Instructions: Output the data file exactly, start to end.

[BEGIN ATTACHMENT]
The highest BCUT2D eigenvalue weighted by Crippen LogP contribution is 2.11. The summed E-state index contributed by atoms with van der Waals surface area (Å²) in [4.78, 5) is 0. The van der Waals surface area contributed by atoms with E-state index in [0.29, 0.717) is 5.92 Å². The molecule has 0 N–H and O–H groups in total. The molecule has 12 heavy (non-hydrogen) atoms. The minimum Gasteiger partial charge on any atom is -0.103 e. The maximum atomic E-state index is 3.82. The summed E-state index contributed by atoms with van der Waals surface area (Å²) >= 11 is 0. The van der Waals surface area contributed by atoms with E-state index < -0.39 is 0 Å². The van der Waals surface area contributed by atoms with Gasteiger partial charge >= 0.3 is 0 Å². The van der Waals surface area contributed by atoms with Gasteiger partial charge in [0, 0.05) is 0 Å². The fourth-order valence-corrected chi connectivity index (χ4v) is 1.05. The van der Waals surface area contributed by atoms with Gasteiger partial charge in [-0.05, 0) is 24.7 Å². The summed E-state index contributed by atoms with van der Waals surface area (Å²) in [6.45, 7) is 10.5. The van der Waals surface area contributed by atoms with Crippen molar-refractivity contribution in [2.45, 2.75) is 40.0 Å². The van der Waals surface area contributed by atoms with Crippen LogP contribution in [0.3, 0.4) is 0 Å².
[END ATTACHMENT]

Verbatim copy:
The highest BCUT2D eigenvalue weighted by Crippen LogP contribution is 2.11. The summed E-state index contributed by atoms with van der Waals surface area (Å²) in [4.78, 5) is 0. The van der Waals surface area contributed by atoms with E-state index in [0.29, 0.717) is 5.92 Å². The molecule has 0 N–H and O–H groups in total. The molecule has 12 heavy (non-hydrogen) atoms. The minimum Gasteiger partial charge on any atom is -0.103 e. The maximum atomic E-state index is 3.82. The summed E-state index contributed by atoms with van der Waals surface area (Å²) >= 11 is 0. The van der Waals surface area contributed by atoms with E-state index < -0.39 is 0 Å². The van der Waals surface area contributed by atoms with Gasteiger partial charge >= 0.3 is 0 Å². The van der Waals surface area contributed by atoms with Gasteiger partial charge in [0, 0.05) is 0 Å². The fourth-order valence-corrected chi connectivity index (χ4v) is 1.05. The van der Waals surface area contributed by atoms with Gasteiger partial charge in [-0.05, 0) is 24.7 Å². The summed E-state index contributed by atoms with van der Waals surface area (Å²) in [6.45, 7) is 10.5. The van der Waals surface area contributed by atoms with Crippen molar-refractivity contribution in [2.45, 2.75) is 40.0 Å². The van der Waals surface area contributed by atoms with Crippen LogP contribution in [0.3, 0.4) is 0 Å².